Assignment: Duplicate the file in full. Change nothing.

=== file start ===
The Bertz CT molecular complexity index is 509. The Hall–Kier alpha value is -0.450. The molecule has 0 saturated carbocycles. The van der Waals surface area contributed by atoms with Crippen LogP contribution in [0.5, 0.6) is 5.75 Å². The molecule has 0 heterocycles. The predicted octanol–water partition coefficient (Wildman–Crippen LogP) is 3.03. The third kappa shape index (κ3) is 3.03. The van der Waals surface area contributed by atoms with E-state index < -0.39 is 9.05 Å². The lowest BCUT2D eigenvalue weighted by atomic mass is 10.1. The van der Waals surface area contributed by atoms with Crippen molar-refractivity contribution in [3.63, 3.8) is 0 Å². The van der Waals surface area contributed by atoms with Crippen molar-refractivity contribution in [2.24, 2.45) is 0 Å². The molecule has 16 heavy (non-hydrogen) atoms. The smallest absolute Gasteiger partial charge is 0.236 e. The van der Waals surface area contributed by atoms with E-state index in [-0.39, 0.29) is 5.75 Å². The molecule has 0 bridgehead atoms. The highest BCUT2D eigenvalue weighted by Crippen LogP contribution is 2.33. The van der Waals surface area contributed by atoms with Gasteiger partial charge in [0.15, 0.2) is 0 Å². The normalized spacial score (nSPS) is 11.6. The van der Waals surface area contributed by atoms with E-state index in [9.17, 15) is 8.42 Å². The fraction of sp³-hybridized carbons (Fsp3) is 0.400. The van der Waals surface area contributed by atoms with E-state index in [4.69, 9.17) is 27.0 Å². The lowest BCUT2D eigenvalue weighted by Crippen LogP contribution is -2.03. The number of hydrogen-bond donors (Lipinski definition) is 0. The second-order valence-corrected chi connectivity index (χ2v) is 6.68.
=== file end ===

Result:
The Bertz CT molecular complexity index is 509. The Hall–Kier alpha value is -0.450. The molecule has 0 saturated carbocycles. The van der Waals surface area contributed by atoms with Crippen LogP contribution in [0.5, 0.6) is 5.75 Å². The molecule has 0 heterocycles. The predicted octanol–water partition coefficient (Wildman–Crippen LogP) is 3.03. The third kappa shape index (κ3) is 3.03. The van der Waals surface area contributed by atoms with E-state index < -0.39 is 9.05 Å². The lowest BCUT2D eigenvalue weighted by atomic mass is 10.1. The van der Waals surface area contributed by atoms with Crippen molar-refractivity contribution in [3.63, 3.8) is 0 Å². The van der Waals surface area contributed by atoms with Crippen molar-refractivity contribution in [2.24, 2.45) is 0 Å². The molecule has 16 heavy (non-hydrogen) atoms. The smallest absolute Gasteiger partial charge is 0.236 e. The van der Waals surface area contributed by atoms with E-state index in [-0.39, 0.29) is 5.75 Å². The molecule has 0 bridgehead atoms. The highest BCUT2D eigenvalue weighted by Crippen LogP contribution is 2.33. The van der Waals surface area contributed by atoms with Gasteiger partial charge in [0.15, 0.2) is 0 Å². The normalized spacial score (nSPS) is 11.6. The van der Waals surface area contributed by atoms with E-state index in [9.17, 15) is 8.42 Å². The fraction of sp³-hybridized carbons (Fsp3) is 0.400. The van der Waals surface area contributed by atoms with E-state index in [4.69, 9.17) is 27.0 Å². The lowest BCUT2D eigenvalue weighted by Crippen LogP contribution is -2.03. The number of hydrogen-bond donors (Lipinski definition) is 0. The second-order valence-corrected chi connectivity index (χ2v) is 6.68.